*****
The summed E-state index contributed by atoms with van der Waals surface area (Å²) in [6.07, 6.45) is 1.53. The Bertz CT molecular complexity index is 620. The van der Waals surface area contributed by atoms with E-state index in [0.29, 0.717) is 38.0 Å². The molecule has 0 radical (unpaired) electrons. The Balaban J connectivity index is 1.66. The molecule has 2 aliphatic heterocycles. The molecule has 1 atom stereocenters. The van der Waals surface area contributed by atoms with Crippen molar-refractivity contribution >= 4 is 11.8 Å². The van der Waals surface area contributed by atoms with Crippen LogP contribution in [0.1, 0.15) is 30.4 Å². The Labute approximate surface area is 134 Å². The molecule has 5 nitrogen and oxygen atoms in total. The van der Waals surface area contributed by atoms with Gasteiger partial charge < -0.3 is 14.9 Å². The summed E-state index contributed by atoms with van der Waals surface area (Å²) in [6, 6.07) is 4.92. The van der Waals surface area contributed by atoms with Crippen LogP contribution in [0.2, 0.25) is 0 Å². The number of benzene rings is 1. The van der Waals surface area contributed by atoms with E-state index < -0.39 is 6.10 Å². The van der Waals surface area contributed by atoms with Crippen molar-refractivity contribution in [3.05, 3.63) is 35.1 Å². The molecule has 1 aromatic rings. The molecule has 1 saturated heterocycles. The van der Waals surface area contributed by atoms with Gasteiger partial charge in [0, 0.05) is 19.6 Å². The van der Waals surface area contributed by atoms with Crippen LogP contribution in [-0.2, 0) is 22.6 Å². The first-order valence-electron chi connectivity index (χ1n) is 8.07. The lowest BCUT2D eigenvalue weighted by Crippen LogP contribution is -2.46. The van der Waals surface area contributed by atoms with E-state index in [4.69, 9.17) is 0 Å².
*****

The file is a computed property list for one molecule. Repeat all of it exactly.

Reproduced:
The summed E-state index contributed by atoms with van der Waals surface area (Å²) in [6.07, 6.45) is 1.53. The Bertz CT molecular complexity index is 620. The van der Waals surface area contributed by atoms with E-state index in [0.29, 0.717) is 38.0 Å². The molecule has 0 radical (unpaired) electrons. The Balaban J connectivity index is 1.66. The molecule has 2 aliphatic heterocycles. The molecule has 1 atom stereocenters. The van der Waals surface area contributed by atoms with Crippen molar-refractivity contribution >= 4 is 11.8 Å². The van der Waals surface area contributed by atoms with Crippen LogP contribution in [0.1, 0.15) is 30.4 Å². The Labute approximate surface area is 134 Å². The molecule has 5 nitrogen and oxygen atoms in total. The van der Waals surface area contributed by atoms with Gasteiger partial charge < -0.3 is 14.9 Å². The summed E-state index contributed by atoms with van der Waals surface area (Å²) in [6, 6.07) is 4.92. The van der Waals surface area contributed by atoms with Crippen LogP contribution in [0.2, 0.25) is 0 Å². The number of benzene rings is 1. The van der Waals surface area contributed by atoms with E-state index < -0.39 is 6.10 Å². The van der Waals surface area contributed by atoms with Crippen molar-refractivity contribution in [3.05, 3.63) is 35.1 Å². The molecule has 1 aromatic rings. The molecule has 1 saturated heterocycles. The van der Waals surface area contributed by atoms with Gasteiger partial charge in [0, 0.05) is 19.6 Å². The van der Waals surface area contributed by atoms with Crippen LogP contribution in [-0.2, 0) is 22.6 Å². The first-order valence-electron chi connectivity index (χ1n) is 8.07. The lowest BCUT2D eigenvalue weighted by Crippen LogP contribution is -2.46. The van der Waals surface area contributed by atoms with E-state index in [4.69, 9.17) is 0 Å².